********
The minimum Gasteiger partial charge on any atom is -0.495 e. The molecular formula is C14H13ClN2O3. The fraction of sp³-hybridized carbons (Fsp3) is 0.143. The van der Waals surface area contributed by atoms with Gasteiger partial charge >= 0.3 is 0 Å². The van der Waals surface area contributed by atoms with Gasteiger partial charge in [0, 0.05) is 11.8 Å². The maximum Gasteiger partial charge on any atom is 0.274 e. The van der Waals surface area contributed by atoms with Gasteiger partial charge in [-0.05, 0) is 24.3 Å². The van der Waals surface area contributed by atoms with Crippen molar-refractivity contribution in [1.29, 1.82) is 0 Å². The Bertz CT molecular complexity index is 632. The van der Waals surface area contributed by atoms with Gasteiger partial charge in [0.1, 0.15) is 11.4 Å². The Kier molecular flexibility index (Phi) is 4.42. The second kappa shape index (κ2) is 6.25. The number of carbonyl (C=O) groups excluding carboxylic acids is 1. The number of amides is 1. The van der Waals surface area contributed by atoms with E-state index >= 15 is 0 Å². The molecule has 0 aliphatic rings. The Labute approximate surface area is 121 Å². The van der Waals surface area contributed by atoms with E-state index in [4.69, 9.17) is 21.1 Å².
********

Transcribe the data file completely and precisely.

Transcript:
The minimum Gasteiger partial charge on any atom is -0.495 e. The molecular formula is C14H13ClN2O3. The fraction of sp³-hybridized carbons (Fsp3) is 0.143. The van der Waals surface area contributed by atoms with Gasteiger partial charge >= 0.3 is 0 Å². The van der Waals surface area contributed by atoms with Gasteiger partial charge in [0, 0.05) is 11.8 Å². The maximum Gasteiger partial charge on any atom is 0.274 e. The van der Waals surface area contributed by atoms with Gasteiger partial charge in [-0.05, 0) is 24.3 Å². The van der Waals surface area contributed by atoms with Crippen molar-refractivity contribution in [1.29, 1.82) is 0 Å². The Bertz CT molecular complexity index is 632. The van der Waals surface area contributed by atoms with Gasteiger partial charge in [0.1, 0.15) is 11.4 Å². The Kier molecular flexibility index (Phi) is 4.42. The second kappa shape index (κ2) is 6.25. The number of carbonyl (C=O) groups excluding carboxylic acids is 1. The number of amides is 1. The van der Waals surface area contributed by atoms with E-state index >= 15 is 0 Å². The molecule has 0 aliphatic rings. The Labute approximate surface area is 121 Å². The van der Waals surface area contributed by atoms with E-state index in [4.69, 9.17) is 21.1 Å².